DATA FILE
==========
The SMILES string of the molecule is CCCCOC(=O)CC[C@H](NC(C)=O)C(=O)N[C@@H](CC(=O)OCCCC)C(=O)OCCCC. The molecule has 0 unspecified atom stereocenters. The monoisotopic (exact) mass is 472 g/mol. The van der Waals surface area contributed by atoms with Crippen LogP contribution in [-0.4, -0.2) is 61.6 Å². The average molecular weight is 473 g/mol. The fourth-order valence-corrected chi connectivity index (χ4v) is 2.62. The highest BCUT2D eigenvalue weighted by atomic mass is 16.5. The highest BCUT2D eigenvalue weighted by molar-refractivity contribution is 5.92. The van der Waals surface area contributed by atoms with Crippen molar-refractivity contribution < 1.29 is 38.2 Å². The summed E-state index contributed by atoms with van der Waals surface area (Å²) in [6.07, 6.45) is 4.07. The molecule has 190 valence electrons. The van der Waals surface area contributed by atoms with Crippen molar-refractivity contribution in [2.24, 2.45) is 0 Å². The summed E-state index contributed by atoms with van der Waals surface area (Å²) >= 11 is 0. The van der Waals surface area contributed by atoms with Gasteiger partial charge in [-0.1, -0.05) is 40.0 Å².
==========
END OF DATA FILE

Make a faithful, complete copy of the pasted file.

The SMILES string of the molecule is CCCCOC(=O)CC[C@H](NC(C)=O)C(=O)N[C@@H](CC(=O)OCCCC)C(=O)OCCCC. The molecule has 0 unspecified atom stereocenters. The monoisotopic (exact) mass is 472 g/mol. The van der Waals surface area contributed by atoms with Crippen LogP contribution in [-0.4, -0.2) is 61.6 Å². The average molecular weight is 473 g/mol. The fourth-order valence-corrected chi connectivity index (χ4v) is 2.62. The highest BCUT2D eigenvalue weighted by atomic mass is 16.5. The highest BCUT2D eigenvalue weighted by molar-refractivity contribution is 5.92. The van der Waals surface area contributed by atoms with Crippen molar-refractivity contribution < 1.29 is 38.2 Å². The summed E-state index contributed by atoms with van der Waals surface area (Å²) in [6.07, 6.45) is 4.07. The molecule has 190 valence electrons. The van der Waals surface area contributed by atoms with Crippen molar-refractivity contribution in [2.24, 2.45) is 0 Å². The summed E-state index contributed by atoms with van der Waals surface area (Å²) >= 11 is 0. The van der Waals surface area contributed by atoms with Gasteiger partial charge in [-0.1, -0.05) is 40.0 Å².